Lee Gehrke

Core Faculty
Phone: (617) 253-7608
Website: Gehrke Lab
Lab Phone: (617) 253-7699
room: E25-406B
MIT address: 77 Massachusetts Ave., Cambridge, MA 02139
Administrative Assistant: Michelle Antunes
assistant phone: (617) 258-0866
assistant email: mantunes@mit.edu

Lee Gehrke

Core Faculty


  • Hermann von Helmholtz Professor of Health Sciences and Technology, Massachusetts Institute of Technology
  • Professor of Microbiology and Immunobiology, Harvard Medical School


Lee Gehrke is the Hermann von Helmholtz Professor in the Institute for Medical Engineering and Science and Professor of Microbiology and Immunobiology at Harvard Medical School. Dr. Gehrke received his PhD degree in anatomy and developmental genetics from the school of medicine at Case Western Reserve University and then did postdoctoral training in the Biology Department at The Massachusetts Institute of Technology. He has been a member of the MIT and Harvard faculties since 1982.

Lee is a native midwesterner, having been raised on a corn and soybeans farm in northern Illinois.  He is married to Deb Gehrke, a watercolorist with whom he shares duties as Master of Quincy House at Harvard College. They have two adult children–Lindsay, who is an intensive special needs educator living in Newton MA, and Andrew, who is a graduate student at the University of Chicago.


  • PhD in Anatomy and Biochemistry, Case Western Reserve University, 1980
  • BS in Zoology, Eastern Illinois University

selected awards/societies

  • American Society for Virology
  • American Society for Biochemistry and Molecular Biology


Professor Gehrke’s research interests center on the pathogenesis of RNA viruses and on RNA structure function. In an effort to understand the functional significance of RNA structure and RNA-protein interactions in messenger RNA translation, virus replication, and virus assembly, Professor Gehrke studies the replication and assembly of viruses that use RNA as their genetic material. His research has led to the molecular identification of amino acids and nucleotide sequences that are crucial for forming RNA-protein interactions. Moreover, his research also suggests the shape of conformation of the molecules changes upon binding. Gehrke’s lab is also heading a multidisciplinary group that is building rapid point-of-care diagnostic devices to detect dangerous viruses.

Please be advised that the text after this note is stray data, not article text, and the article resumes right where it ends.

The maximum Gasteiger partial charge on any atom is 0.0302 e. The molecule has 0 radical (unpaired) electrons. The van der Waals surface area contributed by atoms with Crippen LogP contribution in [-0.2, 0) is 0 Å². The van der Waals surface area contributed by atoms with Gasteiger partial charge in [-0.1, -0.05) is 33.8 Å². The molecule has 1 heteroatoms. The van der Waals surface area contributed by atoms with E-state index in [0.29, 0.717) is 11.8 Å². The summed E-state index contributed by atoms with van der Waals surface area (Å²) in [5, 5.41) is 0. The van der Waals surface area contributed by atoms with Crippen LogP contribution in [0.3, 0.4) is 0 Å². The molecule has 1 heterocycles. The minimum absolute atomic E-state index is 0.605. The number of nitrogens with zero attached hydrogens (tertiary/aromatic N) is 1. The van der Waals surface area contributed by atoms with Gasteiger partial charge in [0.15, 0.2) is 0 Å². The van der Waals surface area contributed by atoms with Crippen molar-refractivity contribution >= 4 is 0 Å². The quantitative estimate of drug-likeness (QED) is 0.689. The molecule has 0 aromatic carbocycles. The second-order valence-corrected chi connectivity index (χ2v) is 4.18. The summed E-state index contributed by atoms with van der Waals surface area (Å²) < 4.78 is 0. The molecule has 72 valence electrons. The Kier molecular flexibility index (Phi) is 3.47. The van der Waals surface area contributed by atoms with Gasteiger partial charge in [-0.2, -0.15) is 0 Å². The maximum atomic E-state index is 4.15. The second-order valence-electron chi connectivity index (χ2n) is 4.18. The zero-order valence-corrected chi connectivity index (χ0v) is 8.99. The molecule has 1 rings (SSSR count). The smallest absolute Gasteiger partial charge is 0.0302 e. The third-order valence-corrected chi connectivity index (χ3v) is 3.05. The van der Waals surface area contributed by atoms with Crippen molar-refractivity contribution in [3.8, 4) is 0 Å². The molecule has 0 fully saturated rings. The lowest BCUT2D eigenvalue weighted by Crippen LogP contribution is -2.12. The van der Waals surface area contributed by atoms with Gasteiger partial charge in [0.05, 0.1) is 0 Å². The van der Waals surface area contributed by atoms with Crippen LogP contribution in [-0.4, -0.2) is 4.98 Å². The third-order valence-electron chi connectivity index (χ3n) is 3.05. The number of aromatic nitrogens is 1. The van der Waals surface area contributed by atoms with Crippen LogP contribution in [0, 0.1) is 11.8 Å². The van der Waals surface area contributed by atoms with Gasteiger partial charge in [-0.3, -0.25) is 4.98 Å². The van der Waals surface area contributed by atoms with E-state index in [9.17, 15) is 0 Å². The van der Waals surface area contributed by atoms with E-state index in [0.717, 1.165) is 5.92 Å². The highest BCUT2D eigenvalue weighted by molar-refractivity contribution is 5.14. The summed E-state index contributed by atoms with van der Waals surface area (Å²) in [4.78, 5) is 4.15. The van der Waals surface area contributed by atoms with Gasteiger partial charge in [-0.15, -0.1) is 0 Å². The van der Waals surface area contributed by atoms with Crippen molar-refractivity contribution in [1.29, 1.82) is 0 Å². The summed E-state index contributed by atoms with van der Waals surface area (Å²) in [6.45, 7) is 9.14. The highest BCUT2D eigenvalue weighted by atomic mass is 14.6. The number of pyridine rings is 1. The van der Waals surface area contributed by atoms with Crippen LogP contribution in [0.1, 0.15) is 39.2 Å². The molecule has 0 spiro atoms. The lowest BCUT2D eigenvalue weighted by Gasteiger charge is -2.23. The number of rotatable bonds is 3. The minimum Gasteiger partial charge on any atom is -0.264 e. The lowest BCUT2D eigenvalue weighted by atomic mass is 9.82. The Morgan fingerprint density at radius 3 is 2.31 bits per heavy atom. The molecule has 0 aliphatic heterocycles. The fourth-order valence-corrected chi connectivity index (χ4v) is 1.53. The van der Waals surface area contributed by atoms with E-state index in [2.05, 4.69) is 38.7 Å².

selected publications

  • C. W. Yen, H. de Puig, J. O. Tam, J. Gomez-Marquez, I. Bosch,
    K. Hamad-Schifferli, and L. Gehrke. “Multicolored silver nanoparticles for multiplexed disease diagnostics: distinguishing dengue, yellow fever, and Ebola viruses.” Lab on a Chip 15 (2015): 1638-41.
  • C. Odendall, E. Dixit, F. Stavru, H. Bierne, K. M. Franz, A. F. Durbin, S. Boulant, L. Gehrke, P. Cossart, and J. C. Kagan. “Diverse intracellular pathogens activate type III interferon expression from peroxisomes.” Nature Immunology 15 (2014): 717-26.
  • D. Uzri and L. Gehrke. “Nucleotide sequences and modifications that determine RIG-I/RNA binding and signaling activities.” J Virol 83.9 (2009): 4174-84.

A full list of Professor Gehrke’s publications can be found on NCBI.

courses taught

  • HST 010 – Med. Sci. 250 a, b – Human Functional Anatomy (Harvard Medical School)
  • HST 426 – Medical Maker Lab (MIT)